MARSHFIELD, Wis. (WSAW) - Kathy Meyer and her family know the difficulties that come with raising a child with autism first-hand; her 25-year-old son, Matt, has a severe form of the condition. The special attention and patience necessary to care for an autistic person can be hard to find, leaving Kathy and her husband, Harry, asking an important question, “Who will take care of our child once we are no longer able?”
Kathy Meyer embraces her son Matt in their home. (WSAW photo taken 1/8/20)
“Right now, that’s all of our worries. What is going to happen?” said Meyer. “It’s not realistic for a family member to do what we have been doing. It’s not sustainable.”
Wanting to educate the public about the issue and hoping to find a solution, Kathy and Harry set out for Massachusetts where they were able to visit a community that incorporates those with autism with senior citizens, or the “Opportunity generation” as Meyer refers to them.
“What many of them would benefit tremendously from is people who understand autism,” said Meyer. “The aging generation. People who have the time and desire to learn about these people and know them personally. We would like to create a neighborhood around these people where everyone can get to know each other, and the people who are interested can learn to communicate with these special individuals.”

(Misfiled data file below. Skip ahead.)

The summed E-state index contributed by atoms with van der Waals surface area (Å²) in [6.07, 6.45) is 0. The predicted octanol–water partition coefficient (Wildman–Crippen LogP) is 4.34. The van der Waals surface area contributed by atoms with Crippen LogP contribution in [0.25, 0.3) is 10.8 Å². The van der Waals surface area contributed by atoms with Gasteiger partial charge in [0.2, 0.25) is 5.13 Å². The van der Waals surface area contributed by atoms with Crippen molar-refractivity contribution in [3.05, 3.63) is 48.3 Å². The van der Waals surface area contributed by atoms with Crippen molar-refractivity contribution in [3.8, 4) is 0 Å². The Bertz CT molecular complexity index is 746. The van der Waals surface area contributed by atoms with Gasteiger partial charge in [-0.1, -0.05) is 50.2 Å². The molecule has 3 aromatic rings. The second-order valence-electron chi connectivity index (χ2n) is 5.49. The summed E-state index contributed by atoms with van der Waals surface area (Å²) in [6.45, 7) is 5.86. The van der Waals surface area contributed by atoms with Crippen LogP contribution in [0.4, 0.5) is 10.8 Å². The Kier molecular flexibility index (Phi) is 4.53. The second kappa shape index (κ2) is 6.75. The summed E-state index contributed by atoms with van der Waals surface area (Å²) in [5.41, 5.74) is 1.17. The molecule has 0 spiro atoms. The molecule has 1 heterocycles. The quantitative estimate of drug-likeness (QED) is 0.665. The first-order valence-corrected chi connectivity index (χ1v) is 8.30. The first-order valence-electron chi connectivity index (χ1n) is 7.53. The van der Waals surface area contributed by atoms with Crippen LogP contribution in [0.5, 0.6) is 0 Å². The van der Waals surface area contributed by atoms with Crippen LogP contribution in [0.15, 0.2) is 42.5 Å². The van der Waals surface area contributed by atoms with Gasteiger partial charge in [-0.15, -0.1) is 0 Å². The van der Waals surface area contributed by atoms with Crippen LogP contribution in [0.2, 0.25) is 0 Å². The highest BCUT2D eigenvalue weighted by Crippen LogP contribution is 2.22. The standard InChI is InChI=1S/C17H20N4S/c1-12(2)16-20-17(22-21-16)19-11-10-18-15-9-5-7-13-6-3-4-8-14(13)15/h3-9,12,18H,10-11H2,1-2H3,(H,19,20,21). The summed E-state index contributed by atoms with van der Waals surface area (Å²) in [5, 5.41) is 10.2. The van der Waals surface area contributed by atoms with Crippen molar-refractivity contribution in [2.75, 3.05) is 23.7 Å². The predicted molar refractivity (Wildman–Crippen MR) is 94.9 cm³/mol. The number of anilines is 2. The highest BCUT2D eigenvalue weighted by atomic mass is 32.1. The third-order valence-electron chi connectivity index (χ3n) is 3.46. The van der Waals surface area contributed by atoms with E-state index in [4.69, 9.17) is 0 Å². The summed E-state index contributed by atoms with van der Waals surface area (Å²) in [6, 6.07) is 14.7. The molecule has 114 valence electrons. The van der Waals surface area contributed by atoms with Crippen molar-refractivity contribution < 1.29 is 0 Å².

Meyer founded E.N.C., the Everyone Needs a Community organization, to help bring the concept to the Marshfield area.
“The ideal, for people with disabilities right now, is to live out in the community,” said Meyer. “It’s a community, it’s not a nursing home. We are not going to be running the lives of the people there. Our organization would be working hand in hand with the management of the property and with social services to help create relationships through volunteer activities within the community. We need to combat loneliness.”
The community would help not only those with autism, but the senior citizens that choose to live there.
“The seniors, for example, one of the first things they need as they age, is help with house cleaning,” said Meyer. “There are many people on the autism spectrum who love to clean. We think that there could be some real opportunities of bringing these two basic groups together.”
The plan is to have the first community in the Marshfield area. Should it be successful, Meyer expects to see other areas follow suit.
“We expect if we can do a good job of it, this model will be replicated,” said Meyer. “There is a need for new models for housing for people with autism. There are people who are trying different things right now. No one model will fit all, and the answers are going to be a combination of funding of private foundations, donor funds and government funds to make these things a reality.”
She understands it will be a long process, but is ready to face the challenge with community support.
“Phase one is going to be securing a developer and funding for building,” said Meyer. “The site we have in mind would be terrific. Right now, financing will be one of the major hurdles.”
If you would like more information about the Everyone Needs a Community organization or would like to donate to the cause, visit their website here. A fundraiser will be held on February 1, at the Eagle’s Club in Marshfield, featuring the Pointless Brothers.